IBM wants to bring its Jeopardy-winning cognitive computing system Watson to the mobile industry.
During a keynote address at Mobile World Congress 2014, IBM CEO Ginni Rometty announced the IBM Watson Mobile Developer Challenge, a global competition to promote the development of mobile consumer and business apps powered by Watson.
During the next three months, IBM is calling on software developers who are willing to develop and bring to market a commercial application that leverages Watson capabilities, such as the ability to answer complex questions posed in natural language with speed, accuracy, and confidence. Three winners will receive IBM support to further develop their apps and bring them to market.
Rometty explained that Watson, first developed by IBM researchers to show what was possible in combining cognitive computing and natural language processing, has become far more than the novelty and headline-grabbing artificially intelligent computer system that competed against Jeopardy champions on TV a few years ago.
Since then, the company has created a Watson division, and IBM has been pouring more money into the developments to commercialize the technology. But in addition to continuing its own research and commercializing elements of Watson, IBM is also reaching out to a broader ecosystem of customers, partners, and developers to come up with their own creative applications for Watson.
The technology is already being used in several industries, including banking, health care, and retail. For instance, at Memorial Sloan-Kettering Cancer Center in New York City, oncologists are using the technology to help diagnose and treat cancer patients. Using the Watson "cloud" service, the doctors feed Watson data on clinical trials; information regarding treatments; and personal statistics on patients, which the cognitive computing engine uses to provide feedback on treatments. IBM showed a video in which a doctor at Sloan-Kettering asked Watson for a revised course of action for treatment of a patient, speaking in natural language to make the request. And then Watson answered with options for an individualized treatment plan.
Watson isn't replacing the need for a doctor, the oncologist in the video pointed out. Instead it presents more options to help the real doctors make more-informed decisions.
In an onstage interview with tech journalist David Kirkpatrick, Rometty talked about how Watson is being used in retail. She described how the outdoor clothing company The North Face is using it to help customers buy equipment and apparel.
She demonstrated the service by telling Watson about a trip she planned to Patagonia. Watson answered with recommendations for the type of clothing she needed and the backpack she should use. It also told her to get an ABS. She said she wasn't sure what that was and looked on a typical search engine for an explanation. She said the Web search request brought back dozens of explanations about antilock braking systems on cars.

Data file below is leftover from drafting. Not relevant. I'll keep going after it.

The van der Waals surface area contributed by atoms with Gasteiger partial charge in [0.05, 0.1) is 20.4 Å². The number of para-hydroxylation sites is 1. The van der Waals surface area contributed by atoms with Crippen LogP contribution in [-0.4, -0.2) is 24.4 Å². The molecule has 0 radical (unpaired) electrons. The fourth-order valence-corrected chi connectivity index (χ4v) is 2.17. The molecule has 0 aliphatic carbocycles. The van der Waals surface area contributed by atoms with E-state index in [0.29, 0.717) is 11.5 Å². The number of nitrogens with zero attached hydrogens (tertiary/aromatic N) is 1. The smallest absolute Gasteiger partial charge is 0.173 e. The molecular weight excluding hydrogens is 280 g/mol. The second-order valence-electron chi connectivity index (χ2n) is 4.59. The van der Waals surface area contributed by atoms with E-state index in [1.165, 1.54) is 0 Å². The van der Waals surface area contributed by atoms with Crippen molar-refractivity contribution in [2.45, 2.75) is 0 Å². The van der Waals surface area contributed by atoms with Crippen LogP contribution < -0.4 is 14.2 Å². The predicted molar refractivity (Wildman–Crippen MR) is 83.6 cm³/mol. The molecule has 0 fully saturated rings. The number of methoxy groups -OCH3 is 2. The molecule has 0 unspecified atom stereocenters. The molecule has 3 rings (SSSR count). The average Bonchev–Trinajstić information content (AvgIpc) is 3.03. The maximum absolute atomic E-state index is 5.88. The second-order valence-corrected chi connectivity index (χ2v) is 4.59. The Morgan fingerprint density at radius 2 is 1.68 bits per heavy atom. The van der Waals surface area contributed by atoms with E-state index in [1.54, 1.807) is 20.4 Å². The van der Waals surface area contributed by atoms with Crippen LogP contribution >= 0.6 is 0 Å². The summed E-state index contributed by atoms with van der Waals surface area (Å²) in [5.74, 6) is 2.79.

Clearly this was not the ABS that the North Face Watson application was recommending. She asked Watson what ABS was. And she was told in plain spoken language that it is a special emergency airbag system used by hikers and skiers during an avalanche.
"Watson knew I wasn't asking about antilock brakes," she said. She explained that the service was intelligent enough to put her request in the context of her discussion regarding what to bring on a trip to Patagonia.
"It had to know where Patagonia was, what the climate is like, and that I might encounter an avalanche," she said.
With the new developer challenge, Rometty said, IBM wants to bring Watson to the mobile industry to see what types of applications mobile developers will come up with to leverage the intelligence service.
While other technology companies, such as Apple, have tried to offer a similar voice-activated intelligent system for mobile phones, those systems haven't even come close to the cognitive ability Watson has achieved. Initially, Watson's technology was too big to cram into a mobile device. When it first appeared in 2011 on the Jeopardy TV show, the system of servers took up an entire room. But IBM has worked aggressively to shrink the technology, and now it can be delivered as a cloud-based service, Rometty said.
Of course, IBM and Apple aren't the only companies working on artificial intelligence technology that uses natural language as an input. Google recently bought London-based artificial intelligence company DeepMind for $500 million. And other tech giants, such as Facebook and Yahoo, are making forays into the world of artificial intelligence.
Still, Rometty thinks IBM has a leg up compared with the rest of the industry.
"Every major invention in data and analytics has come from IBM," she said.
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